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BY DAN KULIN /Staff Writer | February 27, 2002
The Hagerstown City Council on Tuesday unanimously approved spending $6,500 to join a regional electricity transmission organization that will oversee the flow of electricity across high-voltage wires, City Light Department Manager Terry Weaver said. The cost could raise customers' bills by less than a few cents, if at all, Weaver said. The city will join PJM Interconnection, he said. This service was previously done by Allegheny Energy. But as part of the federal deregulation process, Allegheny Energy is required to join a regional transmission organization, such as PJM, Weaver said.
by TAMELA BAKER | September 16, 2006
Maryland Gov. Robert Ehrlich responded to a number of questions from members of the Hagerstown/Washington County Chamber of Commerce during a Friday luncheon. Topics ranged from budget considerations to the Baltimore Ravens and included: · Transportation - Asked whether state resources were available for the proposed "Southern Boulevard" that would connect Edgewood Drive to Frederick Street, Ehrlich said, "You say it, and that will be the priority" for the state's contribution to county transportation projects.
September 1, 2000
Pennsylvania power Folks worried that California's summertime shortage of power - and the high prices consumers were forced to pay for it - will soon face Pennsylvania residents should stop worrying, according to officials of the state's Public Utility Commission. PUC officials told a group attending a hearing on the reliability of the state's electric supply that California's problems were a result of unique conditions there. Perhaps they are, but given that these two states were among the first to deregulate the sale of electric power, a look at what happened there might prevent California's problems from coming east.
June 23, 2006
Lawmakers should revisit regulation To the editor: There was a very bad mistake made a few years ago when electricity was deregulated. In our area, we have seen the disappearance of Potomac Edison, which provided many good, well-paying jobs. We have also seen the loss of Eastalco Aluminum Co. with all its well-paying jobs and all the business that Eastalco gave to other companies in the area. I don't believe either of these things would have happened if there had been no deregulation.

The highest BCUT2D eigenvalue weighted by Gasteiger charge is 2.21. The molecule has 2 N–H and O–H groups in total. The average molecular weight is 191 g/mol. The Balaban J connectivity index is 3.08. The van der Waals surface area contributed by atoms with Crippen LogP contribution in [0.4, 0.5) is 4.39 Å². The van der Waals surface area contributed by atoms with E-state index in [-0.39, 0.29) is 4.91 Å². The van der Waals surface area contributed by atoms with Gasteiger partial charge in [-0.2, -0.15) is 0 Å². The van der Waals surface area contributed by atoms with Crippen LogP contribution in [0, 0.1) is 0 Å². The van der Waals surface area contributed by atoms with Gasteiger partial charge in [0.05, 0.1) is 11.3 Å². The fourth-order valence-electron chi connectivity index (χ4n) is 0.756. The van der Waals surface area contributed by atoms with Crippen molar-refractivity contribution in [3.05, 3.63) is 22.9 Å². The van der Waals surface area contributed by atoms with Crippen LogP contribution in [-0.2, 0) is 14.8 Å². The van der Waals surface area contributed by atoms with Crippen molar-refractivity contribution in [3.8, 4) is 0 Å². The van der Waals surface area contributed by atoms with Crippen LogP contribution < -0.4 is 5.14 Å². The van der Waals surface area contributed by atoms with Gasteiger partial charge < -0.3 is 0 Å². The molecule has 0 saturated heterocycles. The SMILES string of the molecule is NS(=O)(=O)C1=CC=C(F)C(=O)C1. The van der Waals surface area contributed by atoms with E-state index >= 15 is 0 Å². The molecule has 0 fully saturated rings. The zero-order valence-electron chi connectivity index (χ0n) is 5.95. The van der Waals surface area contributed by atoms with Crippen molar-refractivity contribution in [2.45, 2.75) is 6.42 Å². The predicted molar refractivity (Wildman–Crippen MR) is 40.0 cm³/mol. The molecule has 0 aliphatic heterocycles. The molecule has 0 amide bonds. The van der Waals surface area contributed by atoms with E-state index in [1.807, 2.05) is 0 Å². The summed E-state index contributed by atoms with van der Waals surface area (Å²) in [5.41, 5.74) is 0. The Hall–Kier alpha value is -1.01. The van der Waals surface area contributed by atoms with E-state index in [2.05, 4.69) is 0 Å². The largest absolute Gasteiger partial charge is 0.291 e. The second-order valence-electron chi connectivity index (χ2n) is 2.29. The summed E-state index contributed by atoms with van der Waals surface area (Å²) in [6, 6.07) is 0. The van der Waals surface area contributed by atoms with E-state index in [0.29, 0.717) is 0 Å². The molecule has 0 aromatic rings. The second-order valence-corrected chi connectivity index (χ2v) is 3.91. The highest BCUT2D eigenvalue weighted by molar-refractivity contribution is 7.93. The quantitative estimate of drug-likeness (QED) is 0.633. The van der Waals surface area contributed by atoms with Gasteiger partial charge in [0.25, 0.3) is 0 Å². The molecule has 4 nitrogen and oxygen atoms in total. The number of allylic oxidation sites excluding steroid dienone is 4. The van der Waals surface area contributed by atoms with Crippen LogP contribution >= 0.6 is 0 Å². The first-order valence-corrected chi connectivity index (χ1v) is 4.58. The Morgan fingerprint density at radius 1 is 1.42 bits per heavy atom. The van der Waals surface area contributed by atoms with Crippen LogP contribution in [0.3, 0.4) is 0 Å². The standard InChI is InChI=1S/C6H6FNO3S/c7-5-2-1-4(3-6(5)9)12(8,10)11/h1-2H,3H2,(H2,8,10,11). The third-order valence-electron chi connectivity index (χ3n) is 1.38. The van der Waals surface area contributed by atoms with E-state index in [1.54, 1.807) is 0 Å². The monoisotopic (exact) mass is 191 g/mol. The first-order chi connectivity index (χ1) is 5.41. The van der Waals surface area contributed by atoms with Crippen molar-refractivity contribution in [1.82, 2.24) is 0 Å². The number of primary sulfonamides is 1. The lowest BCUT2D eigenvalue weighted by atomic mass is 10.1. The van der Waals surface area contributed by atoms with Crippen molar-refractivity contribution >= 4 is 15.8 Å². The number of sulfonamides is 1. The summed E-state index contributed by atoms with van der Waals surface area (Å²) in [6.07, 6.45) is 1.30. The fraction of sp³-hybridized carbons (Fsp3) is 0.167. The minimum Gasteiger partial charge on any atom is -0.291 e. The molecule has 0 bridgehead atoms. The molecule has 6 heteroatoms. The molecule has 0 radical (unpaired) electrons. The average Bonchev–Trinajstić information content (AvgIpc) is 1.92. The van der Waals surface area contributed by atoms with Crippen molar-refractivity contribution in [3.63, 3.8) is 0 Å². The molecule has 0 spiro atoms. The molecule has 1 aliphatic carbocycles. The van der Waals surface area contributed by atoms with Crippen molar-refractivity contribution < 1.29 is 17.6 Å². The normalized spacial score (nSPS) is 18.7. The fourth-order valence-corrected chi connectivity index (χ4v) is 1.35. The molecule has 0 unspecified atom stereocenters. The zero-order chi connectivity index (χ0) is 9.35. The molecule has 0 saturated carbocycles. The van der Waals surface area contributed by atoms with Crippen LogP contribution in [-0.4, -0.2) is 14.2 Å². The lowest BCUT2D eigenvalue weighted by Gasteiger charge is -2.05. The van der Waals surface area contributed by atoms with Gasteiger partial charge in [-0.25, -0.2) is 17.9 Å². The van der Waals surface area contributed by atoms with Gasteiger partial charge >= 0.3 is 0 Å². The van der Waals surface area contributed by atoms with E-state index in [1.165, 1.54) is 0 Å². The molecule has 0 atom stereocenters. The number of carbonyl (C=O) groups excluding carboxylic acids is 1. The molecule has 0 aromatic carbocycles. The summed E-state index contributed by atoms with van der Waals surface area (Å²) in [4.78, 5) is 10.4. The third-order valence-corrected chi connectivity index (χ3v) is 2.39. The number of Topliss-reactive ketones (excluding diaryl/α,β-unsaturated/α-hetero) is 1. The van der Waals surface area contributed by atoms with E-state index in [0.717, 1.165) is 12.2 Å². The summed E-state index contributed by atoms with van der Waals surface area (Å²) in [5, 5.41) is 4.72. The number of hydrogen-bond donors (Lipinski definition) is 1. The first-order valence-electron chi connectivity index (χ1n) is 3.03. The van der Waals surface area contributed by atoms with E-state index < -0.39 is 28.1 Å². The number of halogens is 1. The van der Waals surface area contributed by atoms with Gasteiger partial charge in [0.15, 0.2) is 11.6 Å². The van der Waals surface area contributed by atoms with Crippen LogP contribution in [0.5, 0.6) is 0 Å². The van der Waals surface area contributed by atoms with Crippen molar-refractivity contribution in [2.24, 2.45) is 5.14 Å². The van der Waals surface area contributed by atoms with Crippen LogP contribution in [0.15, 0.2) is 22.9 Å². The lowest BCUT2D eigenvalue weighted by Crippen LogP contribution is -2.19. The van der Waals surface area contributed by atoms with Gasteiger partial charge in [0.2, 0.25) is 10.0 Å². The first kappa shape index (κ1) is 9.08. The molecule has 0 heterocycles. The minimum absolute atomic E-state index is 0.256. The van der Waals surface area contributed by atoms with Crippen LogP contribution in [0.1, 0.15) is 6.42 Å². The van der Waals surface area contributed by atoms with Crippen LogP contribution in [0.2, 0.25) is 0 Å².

By ALLAN POWELL | February 24, 2012
In his column, “ Do We Want Good Laws or Laws That Seem Good ?” (Jan. 25), Tom Firey writes, “Regardless of the reason, the empirical evidence indicates that, at best, cellphone bans do not improve roadway safety and, at worst, they produce more accidents. Policy makers who want to help the public should oppose the laws and work to repeal ones already in place.” Since this line of thought seemed counterintuitive (and indeed dangerous), I called several officials in law enforcement to get their reactions to the claim.
By ALLAN POWELL | April 15, 2011
On Oct. 15, 1982, President Reagan beamed as his audience of 200 guests happily chatted in anticipation in the Rose Garden. The president was about to sign the Garn-St. Germain Act that deregulated the savings and loan banks. At the conclusion of the ceremonies, Reagan unwittingly made a profound utterance: “All in all, I think we hit the jackpot.” This gambling term is a symbolically accurate characterization of what followed. The savings and loan debacle ended in the ruin of more than 500 federally insured S&Ls and the near death of another 500. In 1989, the elder President Bush presented a plan to close all insolvent S&L firms at an estimated cost of $206 billion.
by TIM ROWLAND | December 21, 2006
Memo to Allegheny Energy: If you want people to show up at your public hearing, jack up the price of electricity first and THEN ask for public comment. Only about 20 customers wandered in last week during a two-hour open house to discuss pending electricity rate hikes, a surprisingly small number when you consider how much rates are likely to escalate in 2008 under deregulation law. I know you don't live here anymore, but you see, Allegheny, we're kind of an out-of-sight, out-of-mind bunch.
By BOB MAGINNIS | April 1, 2007
Today is April Fool's Day and it occurred to me it might be amusing to have some fun at local and state newsmakers' expense by imagining them saying things that they might never ordinarily say. To make sure all readers understand, the following quotes are made up, by me, just for laughs. Washington County Commissioner William Wivell: "Well, it's not in the budget, but let's approve it anyway because every now and then you've got to splurge, right?" Washington County Commissioner James Kercheval: "You know, I think you've got me convinced it is unfair to keep subsidizing county residents' sewer rates with tax money we've collected from Hagerstown residents.
November 5, 2008
"The last check box on the presidential election ballot should be 'None of the above. Start over.'" "Remember President Ronald Reagan, who first promised to 'deregulate' and 'get government off our backs'? Reagan pushed for deregulation of airlines, and now most of them are going bankrupt. The deregulation and crash of savings and loans, with ensuing taxpayer bailout, happened on his watch. President Bush appointed the chairman of the Securities and Exchange Commission, who ignored most of the shenanigans on Wall Street.
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